14 July 2018 **** Front Page
By Tapani Lausti
In an article headlined A Soviet shadow looms over the Putin-Trump summit in Helsinki (The Guardian, 11 July 2018) Finnish-Estonian writer Sofi Oksanen joins a growing number of commentators who exaggerate how thoroughly “Finlandisation” corrupted much of Finnish politics and culture during the Soviet era. Often they are young commentators, like Oksanen, who did not live through those years. They have no personal experience of the politics in question.
Oksanen offers a view of Soviet-era Finland as a cowed country which was in the Kremlin's tight grip. It seems that she bases this interpretation on the behavior of the part of the political establishment which either believed that the Soviet Union was the future of the world or which opportunistically kowtowed to Moscow in order to advance their own career. Much of the rest of the population did not have strong opinions either way. Most people were not too worried about Russian influence.
One reason for an exaggerated view of Soviet influence was the role of an aggressive pro-Moscow cultural and political elite. This minority movement indeed believed that the Soviet Union was a truly revolutionary country, if not a paradise, at least on the way there. Contrary to Oksanen's claim, this world view collapsed with the collapse of the Soviet Union. She tends to exaggerate the depth of the culture of Finlandisation.
Oksanen gives the impression that the Soviet Union influenced practically every aspect of life in Finland. In this context, Oksanen mentions also the press. It is true that some parts of the press wrote carefully about Soviet affairs, but only the pro-Moscow press used admiring language. Even the majority of the Finnish communist party was doubtful about many aspects of the Soviet model.
The Finnish state radio news office where I worked as a young commentator did not employ pro-Soviet journalists. And during my short stints in Moscow in the late 1970s, I was able to broadcast critical reports on Soviet life and politics. Russian officials didn't complain. I never had a feeling that the Soviets would pose a real danger to Finland. I was familiar with studies which already in the 1970s forecast the collapse of the Soviet Union. The terminal illness of the Soviet system was camouflaged under propaganda which in spite of its lack of credibility seemed to convince many influential Finns.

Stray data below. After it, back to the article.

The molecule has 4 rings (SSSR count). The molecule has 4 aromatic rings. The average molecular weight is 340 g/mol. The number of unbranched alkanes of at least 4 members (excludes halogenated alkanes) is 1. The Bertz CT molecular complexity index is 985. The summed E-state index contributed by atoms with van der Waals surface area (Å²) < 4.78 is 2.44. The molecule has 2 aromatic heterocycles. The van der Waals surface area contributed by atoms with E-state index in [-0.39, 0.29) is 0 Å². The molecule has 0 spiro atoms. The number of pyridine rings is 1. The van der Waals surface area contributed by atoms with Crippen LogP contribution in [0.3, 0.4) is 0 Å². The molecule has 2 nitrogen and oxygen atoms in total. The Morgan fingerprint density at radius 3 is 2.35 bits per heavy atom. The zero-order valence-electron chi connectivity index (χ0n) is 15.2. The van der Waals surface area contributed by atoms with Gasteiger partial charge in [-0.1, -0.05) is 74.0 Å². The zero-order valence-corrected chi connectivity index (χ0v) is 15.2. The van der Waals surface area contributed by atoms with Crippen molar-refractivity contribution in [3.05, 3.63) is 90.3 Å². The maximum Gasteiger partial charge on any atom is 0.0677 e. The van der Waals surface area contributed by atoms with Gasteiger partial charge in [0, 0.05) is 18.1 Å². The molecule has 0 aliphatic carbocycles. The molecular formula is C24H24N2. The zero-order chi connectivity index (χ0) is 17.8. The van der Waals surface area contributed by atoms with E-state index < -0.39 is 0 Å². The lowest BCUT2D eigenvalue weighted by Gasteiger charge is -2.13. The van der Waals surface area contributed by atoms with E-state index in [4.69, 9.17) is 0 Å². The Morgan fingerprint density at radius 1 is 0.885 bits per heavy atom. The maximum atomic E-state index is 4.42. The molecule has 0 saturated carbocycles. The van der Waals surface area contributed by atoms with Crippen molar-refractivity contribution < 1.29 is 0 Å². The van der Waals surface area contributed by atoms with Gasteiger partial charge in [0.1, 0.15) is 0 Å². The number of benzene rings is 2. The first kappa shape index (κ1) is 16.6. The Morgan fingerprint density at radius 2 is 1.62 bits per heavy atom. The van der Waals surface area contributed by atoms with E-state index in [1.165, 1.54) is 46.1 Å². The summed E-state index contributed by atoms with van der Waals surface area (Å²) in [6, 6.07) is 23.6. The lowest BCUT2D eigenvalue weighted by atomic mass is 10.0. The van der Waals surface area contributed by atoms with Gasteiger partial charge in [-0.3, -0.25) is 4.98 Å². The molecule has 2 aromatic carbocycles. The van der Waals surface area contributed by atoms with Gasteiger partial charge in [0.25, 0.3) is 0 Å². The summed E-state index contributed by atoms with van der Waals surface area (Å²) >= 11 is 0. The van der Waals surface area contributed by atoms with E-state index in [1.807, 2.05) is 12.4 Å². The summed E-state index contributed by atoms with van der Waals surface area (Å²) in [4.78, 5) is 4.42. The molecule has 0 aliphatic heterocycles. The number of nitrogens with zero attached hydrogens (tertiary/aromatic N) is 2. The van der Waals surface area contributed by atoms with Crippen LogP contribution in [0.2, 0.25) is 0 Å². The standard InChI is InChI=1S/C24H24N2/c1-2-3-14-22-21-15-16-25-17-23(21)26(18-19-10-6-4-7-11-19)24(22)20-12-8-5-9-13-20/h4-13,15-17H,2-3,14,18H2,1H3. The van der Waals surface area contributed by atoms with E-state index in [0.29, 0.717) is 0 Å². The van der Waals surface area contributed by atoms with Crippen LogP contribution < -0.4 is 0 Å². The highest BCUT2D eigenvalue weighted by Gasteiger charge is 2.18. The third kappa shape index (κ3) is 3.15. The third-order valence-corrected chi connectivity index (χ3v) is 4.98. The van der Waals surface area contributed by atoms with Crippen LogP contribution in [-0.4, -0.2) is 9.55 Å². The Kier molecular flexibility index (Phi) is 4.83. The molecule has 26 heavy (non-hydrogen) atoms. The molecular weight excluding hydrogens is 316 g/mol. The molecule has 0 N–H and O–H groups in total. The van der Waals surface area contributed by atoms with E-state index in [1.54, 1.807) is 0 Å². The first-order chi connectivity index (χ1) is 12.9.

As to Vladimir Putin's intentions, Oksanen claims that the Russian leader wants to repeat a form of Finlandisation in parts of Europe. She believes that Russia is capable of influencing other powers' decision-making by smuggling in information that leads to pro-Moscow choices. She uses as an example the unproven Russian influence on the US presidential election.
Oksanen is part of the growing trend among some Finnish commentators who emphasise the importance of Finland being a part of the West. Talking about “neutrality” is part of the language of Finlandisation, she claims. Many like-minded Finns rhapsodize about “Western values”. We are told that internalising these values is essential for a feeling of national security. The ultimate aim is to join NATO. The West's crimes against international law and human rights are ignored.
Recently there has been a lot of speculation in the Finnish media about a possible Russian invasion of Finland and even of Sweden through Finnish territory. The commentaries usually have nothing to say about Russian motives for such behaviour or the consequences of occupying hostile nations. Some clear-headed commentators, however, do point out that such military actions would create economic chaos in Russia, Finland and Sweden. But the hysteria about Russian intentions which has spread in much of the West, has influenced also a part of Finnish commentariat. Rational analyses too often lose to a hatred of all things Russian.
Archive: Finland's foreign and security policy, Finland's political history, Russia, NATO
[home] [archive] [focus]